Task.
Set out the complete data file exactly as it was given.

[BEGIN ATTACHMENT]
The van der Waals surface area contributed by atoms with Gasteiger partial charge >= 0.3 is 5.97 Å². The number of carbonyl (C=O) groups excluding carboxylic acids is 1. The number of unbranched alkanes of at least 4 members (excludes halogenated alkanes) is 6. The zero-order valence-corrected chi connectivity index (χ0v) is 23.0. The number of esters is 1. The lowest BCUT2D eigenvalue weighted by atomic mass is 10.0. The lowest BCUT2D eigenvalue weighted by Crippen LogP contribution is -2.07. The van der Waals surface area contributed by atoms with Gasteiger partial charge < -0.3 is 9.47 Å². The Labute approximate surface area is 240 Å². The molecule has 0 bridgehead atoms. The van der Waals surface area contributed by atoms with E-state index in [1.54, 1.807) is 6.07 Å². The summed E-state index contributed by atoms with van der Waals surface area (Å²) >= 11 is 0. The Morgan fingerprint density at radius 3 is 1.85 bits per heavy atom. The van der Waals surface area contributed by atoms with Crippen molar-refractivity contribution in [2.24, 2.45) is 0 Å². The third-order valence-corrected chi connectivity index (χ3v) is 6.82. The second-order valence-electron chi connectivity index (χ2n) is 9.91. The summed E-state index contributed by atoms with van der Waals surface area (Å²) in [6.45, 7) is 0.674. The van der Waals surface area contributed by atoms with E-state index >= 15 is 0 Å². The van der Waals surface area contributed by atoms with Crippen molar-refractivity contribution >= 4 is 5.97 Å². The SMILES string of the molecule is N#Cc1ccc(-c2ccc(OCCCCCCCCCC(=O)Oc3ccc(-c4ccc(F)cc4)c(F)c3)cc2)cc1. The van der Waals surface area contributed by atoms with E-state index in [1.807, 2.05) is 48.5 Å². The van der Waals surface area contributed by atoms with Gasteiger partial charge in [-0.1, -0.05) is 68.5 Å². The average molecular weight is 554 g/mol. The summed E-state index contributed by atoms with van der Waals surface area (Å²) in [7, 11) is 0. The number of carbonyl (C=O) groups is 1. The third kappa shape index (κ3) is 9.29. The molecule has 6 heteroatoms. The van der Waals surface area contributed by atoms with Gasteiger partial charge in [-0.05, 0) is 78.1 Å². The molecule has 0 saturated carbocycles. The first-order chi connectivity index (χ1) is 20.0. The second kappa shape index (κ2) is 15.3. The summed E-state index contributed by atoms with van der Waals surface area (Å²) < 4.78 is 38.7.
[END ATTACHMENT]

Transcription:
The van der Waals surface area contributed by atoms with Gasteiger partial charge >= 0.3 is 5.97 Å². The number of carbonyl (C=O) groups excluding carboxylic acids is 1. The number of unbranched alkanes of at least 4 members (excludes halogenated alkanes) is 6. The zero-order valence-corrected chi connectivity index (χ0v) is 23.0. The number of esters is 1. The lowest BCUT2D eigenvalue weighted by atomic mass is 10.0. The lowest BCUT2D eigenvalue weighted by Crippen LogP contribution is -2.07. The van der Waals surface area contributed by atoms with Gasteiger partial charge < -0.3 is 9.47 Å². The Labute approximate surface area is 240 Å². The molecule has 0 bridgehead atoms. The van der Waals surface area contributed by atoms with E-state index in [1.54, 1.807) is 6.07 Å². The summed E-state index contributed by atoms with van der Waals surface area (Å²) >= 11 is 0. The Morgan fingerprint density at radius 3 is 1.85 bits per heavy atom. The van der Waals surface area contributed by atoms with Crippen molar-refractivity contribution in [2.24, 2.45) is 0 Å². The third-order valence-corrected chi connectivity index (χ3v) is 6.82. The second-order valence-electron chi connectivity index (χ2n) is 9.91. The summed E-state index contributed by atoms with van der Waals surface area (Å²) in [6.45, 7) is 0.674. The van der Waals surface area contributed by atoms with E-state index >= 15 is 0 Å². The van der Waals surface area contributed by atoms with Crippen molar-refractivity contribution >= 4 is 5.97 Å². The SMILES string of the molecule is N#Cc1ccc(-c2ccc(OCCCCCCCCCC(=O)Oc3ccc(-c4ccc(F)cc4)c(F)c3)cc2)cc1. The van der Waals surface area contributed by atoms with E-state index in [1.807, 2.05) is 48.5 Å². The van der Waals surface area contributed by atoms with Gasteiger partial charge in [-0.1, -0.05) is 68.5 Å². The average molecular weight is 554 g/mol. The summed E-state index contributed by atoms with van der Waals surface area (Å²) in [7, 11) is 0. The number of carbonyl (C=O) groups is 1. The third kappa shape index (κ3) is 9.29. The molecule has 6 heteroatoms. The van der Waals surface area contributed by atoms with Gasteiger partial charge in [-0.05, 0) is 78.1 Å². The molecule has 0 saturated carbocycles. The first-order chi connectivity index (χ1) is 20.0. The second kappa shape index (κ2) is 15.3. The summed E-state index contributed by atoms with van der Waals surface area (Å²) < 4.78 is 38.7.